It is my understanding that the Judge ruled that the defense could not refer to the dec’ds as looters etc. EXCEPT in their closing arguments, and then ONLY if they had produced evidence of such conduct during the trial. This is significantly different from what has been loosely portrayed online.

          • Peterr says:

            Lead poisoning?

            I get what you are saying, bmaz, but let’s not pretend two people aren’t dead because Rittenhouse repeatedly pulled a trigger. They might be victims of a tragic accident, misguided teenage angst, a fear-driven militia mindset, or someone doing some premeditated hunting of alleged Antifa rioters. Whatever led Rittenhouse to pull the trigger remains to be determined, but make no mistake: two people are dead as a direct result of his actions.

            If I’m the lawyer and can’t refer to them as victims, I sure as hell will be making multiple references to “the deceased.”

              • Peterr says:

                I disagree.

                I can see not using “victim” in cases like the Bill Cosby trial, where the question of someone being harmed is part and parcel of the proceedings. If the sex was consensual, there is no victim. In this case, however, you’ve got two dead bodies that everyone agrees became dead because Rittenhouse pulled the trigger. There is no conceivable set of circumstances in which you can say these folks are not victims of something. For the judge to say otherwise is appalling.

                I envision an opening statement something like this:

                Joseph Rosenbaum is dead.
                Anthony Huber is dead.
                You will see video – disturbing video – of the gun shots that killed them.
                And on that video, you will see Kyle Rittenhouse firing that gun.

                None of that is in dispute. Two people are dead, because Mr. Rittenhause shot them.

                The question you members of the jury will be asked to decide is simple: “Why?”

                What you will hear from the defense is all manner of possible justifications for his actions. Mr. Rittenhause is entitled to a vigorous defense, and I have no doubt that his legal team will give him one. But they cannot deny that Mr. Rosenbaum and Mr. Huber are dead, because their client drove from Illinois to Kenosha with an AR-15, pointed it at Mr. Rosenbaum and Mr. Huber, and pulled the trigger.

                It is our job to prove beyond a reasonable doubt that he did so, not accidentally or in self-defense, but intending to cause harm. And that is exactly what we will show you as this trial unfolds. . . .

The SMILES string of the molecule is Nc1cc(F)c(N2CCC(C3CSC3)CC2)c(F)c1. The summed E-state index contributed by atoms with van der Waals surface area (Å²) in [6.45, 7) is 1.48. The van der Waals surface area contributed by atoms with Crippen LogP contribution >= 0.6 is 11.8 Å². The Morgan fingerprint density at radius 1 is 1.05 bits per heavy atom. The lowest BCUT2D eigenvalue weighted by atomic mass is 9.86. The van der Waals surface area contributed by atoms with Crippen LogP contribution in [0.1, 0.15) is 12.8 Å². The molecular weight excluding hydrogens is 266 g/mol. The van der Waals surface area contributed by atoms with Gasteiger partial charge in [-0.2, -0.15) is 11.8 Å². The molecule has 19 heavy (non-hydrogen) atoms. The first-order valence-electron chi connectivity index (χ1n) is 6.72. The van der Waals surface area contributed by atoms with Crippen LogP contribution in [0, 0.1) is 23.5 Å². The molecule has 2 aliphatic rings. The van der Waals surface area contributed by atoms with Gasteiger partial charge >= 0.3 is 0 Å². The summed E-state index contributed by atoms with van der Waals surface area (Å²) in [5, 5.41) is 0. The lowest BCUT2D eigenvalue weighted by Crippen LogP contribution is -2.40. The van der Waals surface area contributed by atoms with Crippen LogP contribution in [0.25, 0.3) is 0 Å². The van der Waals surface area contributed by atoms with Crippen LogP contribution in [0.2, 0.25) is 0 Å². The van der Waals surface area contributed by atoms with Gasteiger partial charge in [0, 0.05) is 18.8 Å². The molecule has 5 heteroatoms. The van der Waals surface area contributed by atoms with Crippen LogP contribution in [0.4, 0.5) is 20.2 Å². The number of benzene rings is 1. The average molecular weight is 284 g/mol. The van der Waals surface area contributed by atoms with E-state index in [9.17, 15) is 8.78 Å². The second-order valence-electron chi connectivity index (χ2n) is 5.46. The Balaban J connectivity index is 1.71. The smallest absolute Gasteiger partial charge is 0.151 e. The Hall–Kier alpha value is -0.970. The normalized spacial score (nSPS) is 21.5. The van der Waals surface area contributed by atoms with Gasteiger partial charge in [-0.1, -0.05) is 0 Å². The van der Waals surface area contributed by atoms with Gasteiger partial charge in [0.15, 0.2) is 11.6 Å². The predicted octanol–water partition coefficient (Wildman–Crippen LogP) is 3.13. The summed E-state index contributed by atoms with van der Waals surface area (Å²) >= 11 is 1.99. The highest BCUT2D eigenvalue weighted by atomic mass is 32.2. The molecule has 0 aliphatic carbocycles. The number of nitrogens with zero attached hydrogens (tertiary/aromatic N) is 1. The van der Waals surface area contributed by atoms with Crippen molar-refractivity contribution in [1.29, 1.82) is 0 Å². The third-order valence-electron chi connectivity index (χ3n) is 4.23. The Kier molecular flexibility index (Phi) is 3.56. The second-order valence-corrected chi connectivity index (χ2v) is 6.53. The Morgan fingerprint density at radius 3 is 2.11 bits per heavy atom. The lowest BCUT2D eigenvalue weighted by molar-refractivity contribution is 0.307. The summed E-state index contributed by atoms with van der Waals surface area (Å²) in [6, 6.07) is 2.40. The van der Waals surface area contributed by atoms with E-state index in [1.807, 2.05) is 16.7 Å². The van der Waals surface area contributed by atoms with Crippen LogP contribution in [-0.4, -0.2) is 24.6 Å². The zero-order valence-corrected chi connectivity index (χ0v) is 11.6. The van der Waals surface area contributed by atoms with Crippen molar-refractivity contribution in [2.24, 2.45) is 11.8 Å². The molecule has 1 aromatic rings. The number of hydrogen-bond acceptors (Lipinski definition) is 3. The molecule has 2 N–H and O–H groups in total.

• timbo says:

                  Yep. Not sure why the judge isn’t interested in thinking about the illegal transport by a minor of weapons across statelines that ended up with two dead folks on the street during a supposed curfew…

          • boba says:

            The deceased is a victim and the person on trial is the alleged perpetrator. Seems pretty clear to me why we have a trial, to determine if the allegations are correct.

            • bmaz says:

              This is absolute rubbish.The accused is either Mr. Smith or “the defendant”. Not all judges hold that deceased or others injured should not be called “victim” but many do. There is absolutely NOTHING wrong with those who do and the trials work just fine. The caterwauling over this nonsense is just ridiculous. It is meaningless.

              • boba says:

                I was pointing out the definition of victim fits here and reasonable people (Peterr for one) can discern how that term is being used. Apparently I stumbled into a foolish consistency within the law.

        • Nord Dakota says:

          This judge is reported to deny the use of “victim” in all trials. Not sure about the “looter” etc part although I suppose if speaking to Kyle’s state of mind???

      • Bobby Gladd says:


        I watched all 15 days of the George Floyd murder trial. I was struck by the extent to which the judge controlled the language used by both the prosecution and defense, right down to individual words. Repeatedly cutting them off and making them restate things.

        The Racine Wisconsin sheriff held this breathless news conference in which he alleged massive statewide election fraud. The only thing he offered up, though, was some vague crap about some nursing home residents who “voted“ despite being characterized as “incompetent.“ (Absent any official, legal diagnoses of such.) It was pretty lame.

        • Leoghann says:

          So he’s saying that at least 20,683 nursing home residents across the state were so grossly incompetent that they voted for Biden, when they meant to vote for Trump, but not a single one made the reverse error? That’s hilarious. He must be facing a difficult reelection.

    • noromo says: